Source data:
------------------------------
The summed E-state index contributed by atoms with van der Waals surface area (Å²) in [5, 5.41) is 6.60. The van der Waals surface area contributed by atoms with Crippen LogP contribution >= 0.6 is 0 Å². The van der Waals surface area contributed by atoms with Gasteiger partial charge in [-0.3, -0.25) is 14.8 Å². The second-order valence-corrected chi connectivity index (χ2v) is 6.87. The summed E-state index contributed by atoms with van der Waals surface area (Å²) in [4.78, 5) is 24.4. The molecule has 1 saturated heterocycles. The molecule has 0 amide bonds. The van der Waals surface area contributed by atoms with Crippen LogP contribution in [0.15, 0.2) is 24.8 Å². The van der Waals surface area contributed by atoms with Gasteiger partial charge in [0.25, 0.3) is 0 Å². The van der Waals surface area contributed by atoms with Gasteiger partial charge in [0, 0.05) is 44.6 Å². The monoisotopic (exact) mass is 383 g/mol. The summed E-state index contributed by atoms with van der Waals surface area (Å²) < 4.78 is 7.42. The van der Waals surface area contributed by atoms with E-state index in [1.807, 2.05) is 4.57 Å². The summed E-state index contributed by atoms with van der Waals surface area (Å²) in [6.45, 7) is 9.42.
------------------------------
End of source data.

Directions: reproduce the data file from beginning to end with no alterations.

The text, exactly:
The summed E-state index contributed by atoms with van der Waals surface area (Å²) in [5, 5.41) is 6.60. The van der Waals surface area contributed by atoms with Crippen LogP contribution >= 0.6 is 0 Å². The van der Waals surface area contributed by atoms with Gasteiger partial charge in [-0.3, -0.25) is 14.8 Å². The second-order valence-corrected chi connectivity index (χ2v) is 6.87. The summed E-state index contributed by atoms with van der Waals surface area (Å²) in [4.78, 5) is 24.4. The molecule has 1 saturated heterocycles. The molecule has 0 amide bonds. The van der Waals surface area contributed by atoms with Crippen LogP contribution in [0.15, 0.2) is 24.8 Å². The van der Waals surface area contributed by atoms with Gasteiger partial charge in [0.25, 0.3) is 0 Å². The van der Waals surface area contributed by atoms with Gasteiger partial charge in [0, 0.05) is 44.6 Å². The monoisotopic (exact) mass is 383 g/mol. The summed E-state index contributed by atoms with van der Waals surface area (Å²) < 4.78 is 7.42. The van der Waals surface area contributed by atoms with E-state index in [1.807, 2.05) is 4.57 Å². The summed E-state index contributed by atoms with van der Waals surface area (Å²) in [6.45, 7) is 9.42.